Over the last decade, molecular studies carried out on the Australasian biota have revealed a new world of organic structure that exists from submicroscopic to continental scale. Furthermore, in studies of global biogeography and evolution, DNA sequencing has shown that many large groups, such as flowering plants, passerine birds and squamates, have their basal components in this area. Using examples ranging from kangaroos and platypuses to kiwis and birds of paradise, Biogeography of Australasia examines the patterns of distribution and evolution of Australasian biodiversity and explains them with reference to tectonic and climatic change in the region. The surprising results from molecular biogeography demonstrate that an understanding of evolution in Australasia is essential for understanding the development of modern life on Earth. A milestone in the literature on this subject, Biogeography of Australasia will be a valuable source of reference for students and researchers in biogeography, biodiversity, ecology and conservation.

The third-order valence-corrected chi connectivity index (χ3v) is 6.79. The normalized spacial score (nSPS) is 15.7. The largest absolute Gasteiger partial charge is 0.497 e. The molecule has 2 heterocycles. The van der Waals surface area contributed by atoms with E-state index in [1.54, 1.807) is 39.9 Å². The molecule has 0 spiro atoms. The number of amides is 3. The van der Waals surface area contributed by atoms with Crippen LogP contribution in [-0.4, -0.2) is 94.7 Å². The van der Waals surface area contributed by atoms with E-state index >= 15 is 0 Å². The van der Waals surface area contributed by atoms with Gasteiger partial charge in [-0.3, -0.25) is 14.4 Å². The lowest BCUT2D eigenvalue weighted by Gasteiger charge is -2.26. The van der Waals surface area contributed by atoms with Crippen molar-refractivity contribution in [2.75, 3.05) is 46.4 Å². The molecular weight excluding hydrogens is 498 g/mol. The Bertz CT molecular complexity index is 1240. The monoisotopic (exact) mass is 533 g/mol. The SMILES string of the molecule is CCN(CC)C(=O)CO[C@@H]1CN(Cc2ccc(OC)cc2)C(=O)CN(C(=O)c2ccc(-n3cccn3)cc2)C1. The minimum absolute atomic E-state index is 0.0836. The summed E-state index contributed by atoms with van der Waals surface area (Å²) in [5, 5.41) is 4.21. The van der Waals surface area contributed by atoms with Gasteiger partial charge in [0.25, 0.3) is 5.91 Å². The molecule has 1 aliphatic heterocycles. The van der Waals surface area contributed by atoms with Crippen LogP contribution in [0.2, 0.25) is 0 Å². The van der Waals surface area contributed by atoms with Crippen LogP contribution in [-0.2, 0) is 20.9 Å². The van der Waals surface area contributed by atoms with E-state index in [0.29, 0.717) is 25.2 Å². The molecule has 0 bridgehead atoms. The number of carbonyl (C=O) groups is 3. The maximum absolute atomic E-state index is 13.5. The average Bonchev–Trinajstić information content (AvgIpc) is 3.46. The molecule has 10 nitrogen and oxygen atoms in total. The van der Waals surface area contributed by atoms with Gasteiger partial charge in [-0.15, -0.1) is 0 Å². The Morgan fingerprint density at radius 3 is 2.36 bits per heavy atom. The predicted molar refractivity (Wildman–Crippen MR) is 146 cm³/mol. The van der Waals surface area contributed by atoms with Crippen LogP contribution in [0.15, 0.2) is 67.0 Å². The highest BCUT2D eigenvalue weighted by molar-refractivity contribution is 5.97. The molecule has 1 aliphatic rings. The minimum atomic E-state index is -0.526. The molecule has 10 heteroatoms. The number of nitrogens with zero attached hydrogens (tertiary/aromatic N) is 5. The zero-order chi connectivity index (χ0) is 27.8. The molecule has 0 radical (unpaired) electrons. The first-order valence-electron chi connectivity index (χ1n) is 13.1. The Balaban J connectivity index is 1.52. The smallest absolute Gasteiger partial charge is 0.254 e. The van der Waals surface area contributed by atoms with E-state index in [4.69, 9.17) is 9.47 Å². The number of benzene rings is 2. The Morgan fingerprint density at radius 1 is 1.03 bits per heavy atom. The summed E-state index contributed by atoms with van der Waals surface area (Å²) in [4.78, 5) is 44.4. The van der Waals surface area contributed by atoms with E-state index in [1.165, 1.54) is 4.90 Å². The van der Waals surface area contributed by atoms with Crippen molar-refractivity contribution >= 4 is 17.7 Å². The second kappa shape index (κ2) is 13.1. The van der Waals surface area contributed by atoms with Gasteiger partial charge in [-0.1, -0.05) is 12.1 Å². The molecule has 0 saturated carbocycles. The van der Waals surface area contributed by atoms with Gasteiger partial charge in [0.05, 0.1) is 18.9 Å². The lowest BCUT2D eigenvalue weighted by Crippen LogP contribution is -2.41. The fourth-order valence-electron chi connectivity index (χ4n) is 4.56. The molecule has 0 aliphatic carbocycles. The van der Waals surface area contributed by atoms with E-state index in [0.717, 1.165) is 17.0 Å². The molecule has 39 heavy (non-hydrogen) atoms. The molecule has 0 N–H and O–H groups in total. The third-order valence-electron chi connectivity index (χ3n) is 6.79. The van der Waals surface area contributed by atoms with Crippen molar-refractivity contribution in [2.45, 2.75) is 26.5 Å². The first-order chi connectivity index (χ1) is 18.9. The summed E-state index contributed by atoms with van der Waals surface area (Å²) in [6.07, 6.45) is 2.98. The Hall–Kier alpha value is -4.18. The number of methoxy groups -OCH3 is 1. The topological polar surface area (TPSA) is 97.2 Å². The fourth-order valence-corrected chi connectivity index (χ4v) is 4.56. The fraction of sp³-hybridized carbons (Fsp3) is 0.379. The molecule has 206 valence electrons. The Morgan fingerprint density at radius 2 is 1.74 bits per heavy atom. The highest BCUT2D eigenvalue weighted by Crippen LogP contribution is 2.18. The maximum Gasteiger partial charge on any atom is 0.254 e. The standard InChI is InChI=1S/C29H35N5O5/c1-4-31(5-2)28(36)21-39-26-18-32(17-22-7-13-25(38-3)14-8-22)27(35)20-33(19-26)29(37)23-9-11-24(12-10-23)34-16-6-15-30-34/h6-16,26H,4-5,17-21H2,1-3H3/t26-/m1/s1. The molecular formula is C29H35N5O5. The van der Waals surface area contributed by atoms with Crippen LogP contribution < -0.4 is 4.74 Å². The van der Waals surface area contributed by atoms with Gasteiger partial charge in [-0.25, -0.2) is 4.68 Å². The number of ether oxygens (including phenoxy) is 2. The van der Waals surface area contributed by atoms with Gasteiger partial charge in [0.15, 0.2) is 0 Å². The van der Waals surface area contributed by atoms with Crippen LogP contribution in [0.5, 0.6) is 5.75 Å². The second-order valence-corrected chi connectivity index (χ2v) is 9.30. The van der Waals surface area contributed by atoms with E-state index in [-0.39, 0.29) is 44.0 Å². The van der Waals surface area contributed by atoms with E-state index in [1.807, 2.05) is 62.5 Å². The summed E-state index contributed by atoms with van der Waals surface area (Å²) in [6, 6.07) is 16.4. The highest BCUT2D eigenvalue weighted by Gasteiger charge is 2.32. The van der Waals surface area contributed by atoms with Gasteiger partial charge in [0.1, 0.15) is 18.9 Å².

1. The spatial component of evolution
2. Evolution in time
3. Global affinities of Australasian groups
4. Biogeography of Australia
5. The Tasman-Coral Sea region: a centre of high biodiversity
6. Distribution in and around the Tasman region
7. Biogeography of New Zealand
8. Biogeography of New Caledonia
9. Biogeography of New Guinea and neighbouring islands
10. Biogeography of the Philippines
Michael Heads is a Research Associate at the Buffalo Museum of Science, Buffalo, NY, USA. He is also an independent scholar living in New Zealand. He has carried out most of his field work in rainforest and in alpine areas and has authored over 70 publications in the areas of biogeography and taxonomy, including his most recent book, Molecular Panbiogeography of the Tropics (2012).